Late last year, on the heels of yet another UK-based meeting, passive immune therapy (PIT) re-appeared on the world stage to make its belabored renaissance ("Mr. DeMille, my close-up ..."). Only the most perspicacious few realized that the UK-released PIT results had already been presented at the June 1993 International Conference in Berlin and the December 1993 National Retrovirus Meeting in D.C. Nonetheless, as one of the many press-release-rewriting news corps, the French weekly L'Express ran a full page on the miraculous promise of other people's antibodies, quoting California researchers' claims that the benefits of PIT had added "2-5 years" to their patients' lives!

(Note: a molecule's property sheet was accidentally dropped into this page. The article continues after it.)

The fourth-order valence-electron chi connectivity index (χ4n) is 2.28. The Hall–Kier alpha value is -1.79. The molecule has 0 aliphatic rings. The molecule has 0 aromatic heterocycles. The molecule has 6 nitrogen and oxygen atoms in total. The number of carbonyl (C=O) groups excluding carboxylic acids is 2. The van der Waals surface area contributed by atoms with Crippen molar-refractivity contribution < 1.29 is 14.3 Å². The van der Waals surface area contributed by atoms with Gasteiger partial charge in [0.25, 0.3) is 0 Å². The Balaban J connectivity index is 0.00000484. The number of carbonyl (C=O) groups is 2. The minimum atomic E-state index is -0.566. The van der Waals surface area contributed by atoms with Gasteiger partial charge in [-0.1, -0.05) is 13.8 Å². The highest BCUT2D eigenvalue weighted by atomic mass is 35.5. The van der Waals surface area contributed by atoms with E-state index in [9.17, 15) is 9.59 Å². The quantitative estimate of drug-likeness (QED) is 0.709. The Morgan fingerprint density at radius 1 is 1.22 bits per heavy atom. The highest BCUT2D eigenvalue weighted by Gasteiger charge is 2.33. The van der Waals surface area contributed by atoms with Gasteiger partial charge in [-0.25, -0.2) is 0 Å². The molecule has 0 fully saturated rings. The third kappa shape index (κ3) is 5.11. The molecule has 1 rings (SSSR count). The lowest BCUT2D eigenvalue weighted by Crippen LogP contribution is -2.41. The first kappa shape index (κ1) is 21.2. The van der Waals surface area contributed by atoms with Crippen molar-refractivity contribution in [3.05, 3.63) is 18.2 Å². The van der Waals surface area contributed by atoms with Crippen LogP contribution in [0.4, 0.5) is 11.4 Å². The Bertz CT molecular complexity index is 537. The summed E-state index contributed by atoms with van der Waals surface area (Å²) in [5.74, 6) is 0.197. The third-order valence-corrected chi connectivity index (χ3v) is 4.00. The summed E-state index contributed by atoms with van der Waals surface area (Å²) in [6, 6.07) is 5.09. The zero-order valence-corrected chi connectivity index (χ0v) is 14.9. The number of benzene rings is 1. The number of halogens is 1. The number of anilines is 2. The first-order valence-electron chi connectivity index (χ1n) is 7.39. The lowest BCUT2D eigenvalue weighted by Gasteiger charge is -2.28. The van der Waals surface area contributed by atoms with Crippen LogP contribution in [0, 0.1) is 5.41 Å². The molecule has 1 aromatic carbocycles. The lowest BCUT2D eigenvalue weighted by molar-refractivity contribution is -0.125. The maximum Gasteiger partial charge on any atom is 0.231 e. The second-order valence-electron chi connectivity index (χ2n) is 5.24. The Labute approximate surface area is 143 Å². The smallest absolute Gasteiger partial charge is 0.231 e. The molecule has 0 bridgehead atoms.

Thankfully, London's AIDS Treatment Update editor Edward King, feet ever so squarely on the ground, saw it fit to emblazon the cover of his November issue with the stern caveat, "It is clear that passive immunotherapy does not represent a dramatic breakthrough," adding that, "Two people who received plasma in one of the British PIT studies are believed to have been infected with hepatitis C from the treatment." In light of the deafening din of disinformation deluging desperate denizens out there, is it any wonder that these self-proclaimed near-the-end-of-their-rope-ers are frantically boarding rickety ATRs and shuttling here and there in order to boil their blood or endure the ravages of physician-inflicted Amazonial rigors and fever (actually FDA recently granted approval for expansion of a hyperthermia study in Pittsburgh)?